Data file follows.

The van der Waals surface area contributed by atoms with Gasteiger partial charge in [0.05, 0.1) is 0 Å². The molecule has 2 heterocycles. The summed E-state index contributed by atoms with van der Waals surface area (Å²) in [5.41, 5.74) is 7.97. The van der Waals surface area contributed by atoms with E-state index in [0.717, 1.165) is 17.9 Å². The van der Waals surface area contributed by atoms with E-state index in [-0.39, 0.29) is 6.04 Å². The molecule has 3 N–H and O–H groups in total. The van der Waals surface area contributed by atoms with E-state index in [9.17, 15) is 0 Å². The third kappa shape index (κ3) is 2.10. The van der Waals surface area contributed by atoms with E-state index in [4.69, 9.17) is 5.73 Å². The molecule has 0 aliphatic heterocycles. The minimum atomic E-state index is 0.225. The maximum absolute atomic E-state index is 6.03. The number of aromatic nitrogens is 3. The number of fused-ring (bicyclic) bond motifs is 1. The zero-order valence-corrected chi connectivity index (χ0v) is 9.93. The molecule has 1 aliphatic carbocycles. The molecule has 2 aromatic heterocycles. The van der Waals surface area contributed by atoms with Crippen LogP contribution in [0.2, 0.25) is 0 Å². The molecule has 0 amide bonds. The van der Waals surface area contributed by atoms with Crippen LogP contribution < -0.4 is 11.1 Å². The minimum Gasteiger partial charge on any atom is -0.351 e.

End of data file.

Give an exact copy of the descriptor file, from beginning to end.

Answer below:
The van der Waals surface area contributed by atoms with Gasteiger partial charge in [0.05, 0.1) is 0 Å². The molecule has 2 heterocycles. The summed E-state index contributed by atoms with van der Waals surface area (Å²) in [5.41, 5.74) is 7.97. The van der Waals surface area contributed by atoms with E-state index in [0.717, 1.165) is 17.9 Å². The van der Waals surface area contributed by atoms with E-state index in [-0.39, 0.29) is 6.04 Å². The molecule has 3 N–H and O–H groups in total. The van der Waals surface area contributed by atoms with E-state index in [9.17, 15) is 0 Å². The third kappa shape index (κ3) is 2.10. The van der Waals surface area contributed by atoms with E-state index in [4.69, 9.17) is 5.73 Å². The molecule has 0 aliphatic heterocycles. The minimum atomic E-state index is 0.225. The maximum absolute atomic E-state index is 6.03. The number of aromatic nitrogens is 3. The number of fused-ring (bicyclic) bond motifs is 1. The zero-order valence-corrected chi connectivity index (χ0v) is 9.93. The molecule has 1 aliphatic carbocycles. The molecule has 2 aromatic heterocycles. The van der Waals surface area contributed by atoms with Crippen LogP contribution in [0.2, 0.25) is 0 Å². The molecule has 0 amide bonds. The van der Waals surface area contributed by atoms with Crippen LogP contribution < -0.4 is 11.1 Å². The minimum Gasteiger partial charge on any atom is -0.351 e.